Beat the Recession: Communicate Valuably!

David G. Johnson Get Strategic, Small Business Marketing 1 Comment

As salespeople and business owners, we’ve often been trained to communicate value. After all, if we don’t connect what we sell, produce and provide with the needs of our prospects and customers and do it in a way that helps them understand the return they should expect on their investment, we’re sunk!

But in times like these, it’s more important than ever that we communicate valuably!

What does it mean to communicate valuably? It means that the value is in the message. When you reach out to the people you’re in touch with — whether they are existing customers, suspects, prospects, or even the general public — make sure that what you’re communicating to them is valuable… to them!

Here are 5 ways to communicate valuably:

  1. Find out what they need.  This can be time-consuming and demanding. But it pays off. When you are in touch with the needs of people, you can be best positioned to make yourself and your communications valuable to them.
  2. Put a strategy in place to reach out regularly. We get annoyed when communicated with too frequently, this is true. But if your messages are concise and valuable to the people you’re reaching out to, then they will anticipate and even look forward to your messages. Whether this is done via e-mail, on the web, via voicemail, text message, Twitter, snail mail, or in person, having something valuable to say and doing it consistently helps build relationship, trust, and a desire to reciprocate.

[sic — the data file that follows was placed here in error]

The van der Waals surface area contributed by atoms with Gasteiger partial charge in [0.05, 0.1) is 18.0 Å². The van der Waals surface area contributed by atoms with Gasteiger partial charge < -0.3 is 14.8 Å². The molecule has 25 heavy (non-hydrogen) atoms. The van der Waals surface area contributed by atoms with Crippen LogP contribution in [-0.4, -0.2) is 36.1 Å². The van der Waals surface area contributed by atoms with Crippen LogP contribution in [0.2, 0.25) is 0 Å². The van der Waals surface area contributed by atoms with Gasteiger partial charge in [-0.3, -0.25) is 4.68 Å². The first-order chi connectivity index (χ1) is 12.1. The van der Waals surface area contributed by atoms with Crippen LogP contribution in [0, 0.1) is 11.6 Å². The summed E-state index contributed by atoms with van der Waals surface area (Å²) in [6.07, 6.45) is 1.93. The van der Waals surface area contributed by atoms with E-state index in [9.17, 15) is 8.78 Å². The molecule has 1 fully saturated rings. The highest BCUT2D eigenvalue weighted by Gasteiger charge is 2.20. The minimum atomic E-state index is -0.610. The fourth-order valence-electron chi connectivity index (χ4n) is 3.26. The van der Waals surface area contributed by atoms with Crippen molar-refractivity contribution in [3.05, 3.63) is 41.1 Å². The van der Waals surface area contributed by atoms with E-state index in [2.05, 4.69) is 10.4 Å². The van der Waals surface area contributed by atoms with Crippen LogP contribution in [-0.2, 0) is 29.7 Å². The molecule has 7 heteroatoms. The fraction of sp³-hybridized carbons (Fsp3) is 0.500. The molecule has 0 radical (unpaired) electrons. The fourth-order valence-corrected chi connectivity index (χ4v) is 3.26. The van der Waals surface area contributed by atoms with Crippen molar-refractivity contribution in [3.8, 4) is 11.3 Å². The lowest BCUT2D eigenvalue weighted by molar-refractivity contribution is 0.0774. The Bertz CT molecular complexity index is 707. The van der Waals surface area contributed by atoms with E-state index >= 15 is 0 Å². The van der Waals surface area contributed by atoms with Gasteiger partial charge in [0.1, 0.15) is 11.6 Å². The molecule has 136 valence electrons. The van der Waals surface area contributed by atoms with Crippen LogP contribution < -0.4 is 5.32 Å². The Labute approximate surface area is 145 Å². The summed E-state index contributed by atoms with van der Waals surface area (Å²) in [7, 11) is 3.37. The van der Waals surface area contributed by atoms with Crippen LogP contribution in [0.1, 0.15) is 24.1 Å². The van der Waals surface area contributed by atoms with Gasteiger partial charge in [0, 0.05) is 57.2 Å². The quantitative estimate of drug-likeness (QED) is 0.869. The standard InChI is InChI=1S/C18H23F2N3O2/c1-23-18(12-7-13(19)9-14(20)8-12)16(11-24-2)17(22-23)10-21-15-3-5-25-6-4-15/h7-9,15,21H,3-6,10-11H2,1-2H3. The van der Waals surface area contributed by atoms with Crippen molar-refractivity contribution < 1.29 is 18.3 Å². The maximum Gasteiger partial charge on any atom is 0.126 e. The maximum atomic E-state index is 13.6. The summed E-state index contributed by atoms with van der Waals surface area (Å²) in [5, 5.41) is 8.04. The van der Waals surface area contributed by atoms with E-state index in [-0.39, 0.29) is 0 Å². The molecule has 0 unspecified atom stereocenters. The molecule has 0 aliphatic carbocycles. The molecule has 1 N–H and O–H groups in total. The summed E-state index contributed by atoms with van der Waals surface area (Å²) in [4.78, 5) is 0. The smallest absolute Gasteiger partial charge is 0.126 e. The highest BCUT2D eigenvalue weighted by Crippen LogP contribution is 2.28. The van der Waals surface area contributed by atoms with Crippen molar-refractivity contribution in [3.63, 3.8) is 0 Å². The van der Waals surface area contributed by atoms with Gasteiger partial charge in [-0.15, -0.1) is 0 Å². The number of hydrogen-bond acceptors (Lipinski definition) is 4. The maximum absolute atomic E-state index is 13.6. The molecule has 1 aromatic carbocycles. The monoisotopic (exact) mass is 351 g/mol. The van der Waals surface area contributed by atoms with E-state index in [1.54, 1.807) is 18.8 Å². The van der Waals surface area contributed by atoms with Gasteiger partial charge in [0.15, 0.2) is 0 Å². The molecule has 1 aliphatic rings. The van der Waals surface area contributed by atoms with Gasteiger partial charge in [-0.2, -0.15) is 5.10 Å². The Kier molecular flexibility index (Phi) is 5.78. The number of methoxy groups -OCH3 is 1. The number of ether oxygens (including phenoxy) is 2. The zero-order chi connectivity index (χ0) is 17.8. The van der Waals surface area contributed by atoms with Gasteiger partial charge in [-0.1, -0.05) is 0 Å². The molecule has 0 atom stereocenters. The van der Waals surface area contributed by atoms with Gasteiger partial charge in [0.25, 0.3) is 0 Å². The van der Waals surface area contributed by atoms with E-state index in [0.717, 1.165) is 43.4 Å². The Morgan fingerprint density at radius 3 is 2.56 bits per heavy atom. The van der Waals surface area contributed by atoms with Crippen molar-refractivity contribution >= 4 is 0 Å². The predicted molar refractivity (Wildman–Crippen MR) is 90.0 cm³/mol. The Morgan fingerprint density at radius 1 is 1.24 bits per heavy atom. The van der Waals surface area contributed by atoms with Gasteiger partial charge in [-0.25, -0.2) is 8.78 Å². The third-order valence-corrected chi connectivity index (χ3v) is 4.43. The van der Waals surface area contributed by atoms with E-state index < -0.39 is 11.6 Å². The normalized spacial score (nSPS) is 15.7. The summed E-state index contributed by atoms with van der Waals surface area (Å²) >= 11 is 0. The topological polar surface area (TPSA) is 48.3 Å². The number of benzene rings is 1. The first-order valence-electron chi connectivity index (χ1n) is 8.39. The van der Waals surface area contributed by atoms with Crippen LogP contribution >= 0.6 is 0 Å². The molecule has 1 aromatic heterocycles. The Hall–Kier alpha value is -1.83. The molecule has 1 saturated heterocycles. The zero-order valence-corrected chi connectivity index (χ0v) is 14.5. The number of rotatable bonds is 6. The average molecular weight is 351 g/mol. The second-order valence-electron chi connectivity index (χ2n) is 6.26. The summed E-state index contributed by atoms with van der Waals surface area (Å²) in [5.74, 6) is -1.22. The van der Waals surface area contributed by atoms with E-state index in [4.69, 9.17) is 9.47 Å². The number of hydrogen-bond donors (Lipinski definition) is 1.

3. Budget for it!  Treat this like an advertising expenditure: devote time, resources, and — yes, even money — to it. Put a staff member on it (multiple staff members, if you can). If you’re a salesperson or a smaller company, then carve time out of your schedule on a regular basis to make sure you’re reaching out. The more you do this, the more efficient you’ll become at it. Learning how to use tools such as WordPress, RSS feeds, e-mail service providers, and even Social Media can have an astounding impact on your ability to reach out to more people in highly-targeted ways for very little cost. Many businesses are now wisely diverting money from traditional advertising methods to see to it that they are communicating effectively and regularly with audiences that are likely to produce new business.
  4. Create feedback mechanisms. Hopefully it goes without saying that your communications should be highly measurable. Understand whether you’re reaching your target, whether they care enough to open/read/listen to/etc your communications. But, in this day and age, we’re without excuse if we aren’t going beyond measuring and tracking and into really listening.  Give the people to whom you’re reaching simple mechanisms to respond and let you know what they find useful, what they dislike, and what they want more of.
  5. Reward those who participate in the dialogue. Amazingly, some businesses still don’t understand that if people care enough to provide feedback, it should be rewarded. Even if the feedback is negative and not presented in a constructive fashion, the point is that they cared enough to respond! Sometimes you may wonder why they cared enough. Find out! And by the way, the reward for participation should at the very least be an acknowledgment or a response. But you can easily go above and beyond… and you don’t always have to provide discounts, coupons, or the obvious financial incentives. Here are some ideas from Starbucks about creating rewards.

Do you have an intentional, strategic process in place to communicate valuably? If not, get busy! The marketplace rewards value. Make sure you’re delivering so they know who to reward!

About the Author

David G. Johnson

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David G. Johnson is Co-Founder and Growth Engineer at Grow The Dream, where he advises and trains business owners, entrepreneurs, and small business teams on revenue growth strategies. You can also find him co-hosting the Grow The Dream Show. »» Full Bio

Comments 1

  1. Pingback: 5 Low-Cost Ways to Get New Customers in 2009 — Strategic Marketing

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